The continuing trade war between the US and China with the Trump administration’s blacklisting Huawei is having an impact and the Chinese leading technology company may not reach its goal of surpassing Samsung as the top brand in smartphone sales by the end of 2020. It currently holds the number 2 spot in the world in smartphone sales.
That’s because the Trump administrations has barred American companies from trading and selling with Huawei unless they have a license to do so.
Google has suspended all accessibility to Huawei to its Android operating system as well all its apps. Theses are for new smartphones with the Huawei brand. However, it will not affect customers who already own a Huawei made smartphone.
Major chipmakers from the US are also restricting any sales of its components to Huawei. Companies like Intel, Qualcomm, Broadcom and Xilinx have suspended supplying parts until further notice, reported Bloomberg sources.
This trade ban could potentially damage Huawei’s ability to continue to do business. Although it has been preparing for a possible event like this to happen by stockpiling components, insiders say Huawei may only have enough to last for a coupleof months.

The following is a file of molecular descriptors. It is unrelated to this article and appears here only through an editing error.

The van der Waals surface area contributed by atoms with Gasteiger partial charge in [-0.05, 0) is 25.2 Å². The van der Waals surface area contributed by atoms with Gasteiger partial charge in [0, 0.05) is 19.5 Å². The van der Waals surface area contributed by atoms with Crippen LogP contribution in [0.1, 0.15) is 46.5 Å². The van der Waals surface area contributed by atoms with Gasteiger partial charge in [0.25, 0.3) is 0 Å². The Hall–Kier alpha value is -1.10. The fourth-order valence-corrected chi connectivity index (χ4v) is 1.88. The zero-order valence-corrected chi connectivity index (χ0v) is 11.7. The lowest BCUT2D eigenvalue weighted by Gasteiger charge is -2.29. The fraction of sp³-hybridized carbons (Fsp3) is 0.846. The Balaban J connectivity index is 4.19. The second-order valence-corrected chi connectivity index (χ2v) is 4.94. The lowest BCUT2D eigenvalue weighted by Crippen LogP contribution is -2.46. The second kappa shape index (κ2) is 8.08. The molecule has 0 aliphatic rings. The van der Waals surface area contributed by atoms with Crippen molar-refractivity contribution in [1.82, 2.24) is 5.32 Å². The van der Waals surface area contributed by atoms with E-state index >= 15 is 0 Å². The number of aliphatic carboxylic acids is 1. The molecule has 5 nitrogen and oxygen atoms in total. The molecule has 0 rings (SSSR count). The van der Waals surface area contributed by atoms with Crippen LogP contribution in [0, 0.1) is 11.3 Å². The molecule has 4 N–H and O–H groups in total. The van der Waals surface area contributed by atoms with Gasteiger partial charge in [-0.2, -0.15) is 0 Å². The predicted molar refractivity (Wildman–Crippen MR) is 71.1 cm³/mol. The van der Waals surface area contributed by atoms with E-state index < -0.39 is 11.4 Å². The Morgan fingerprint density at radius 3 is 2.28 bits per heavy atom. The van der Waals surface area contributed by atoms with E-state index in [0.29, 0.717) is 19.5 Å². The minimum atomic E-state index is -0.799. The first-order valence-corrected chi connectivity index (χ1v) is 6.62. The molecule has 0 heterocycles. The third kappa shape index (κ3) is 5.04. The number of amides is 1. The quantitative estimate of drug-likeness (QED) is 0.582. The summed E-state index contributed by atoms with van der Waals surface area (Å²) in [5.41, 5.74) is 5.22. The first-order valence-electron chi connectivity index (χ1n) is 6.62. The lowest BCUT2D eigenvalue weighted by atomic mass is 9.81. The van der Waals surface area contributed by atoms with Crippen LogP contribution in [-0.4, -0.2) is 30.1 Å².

Not only does the ban on the selling of US components threaten Huawei’s supply chain but it will affect another area of Huawei’s business- its future plans of itsrollout of its 5G services around the world.
The company is placing its hopes on the ending to the US-China trade war very soon. If it doesn’t end soon, it places Huawei in a precarious position with the possibility of losing parts of its business in particular its consumer business especially outside of China which has been at 45 percent of its revenue. Its products selling outside of China include smartphones, laptops, tablets and wearable devices like smart watches all of which contributed around $50 billion to Huawei’s earnings last year.
If Huawei declines, the Chinese government will not like it because the company is a leading beacon of business in the country and it would have significant implications for the economy in China.
However, Lu Kang, who is a spokesperson for the China Ministry of Foreign Affairs, said on Monday, May 20, 2019 at a press briefing that Chinese companies who defend their legitimate rights according to law are supported by the Chinese government.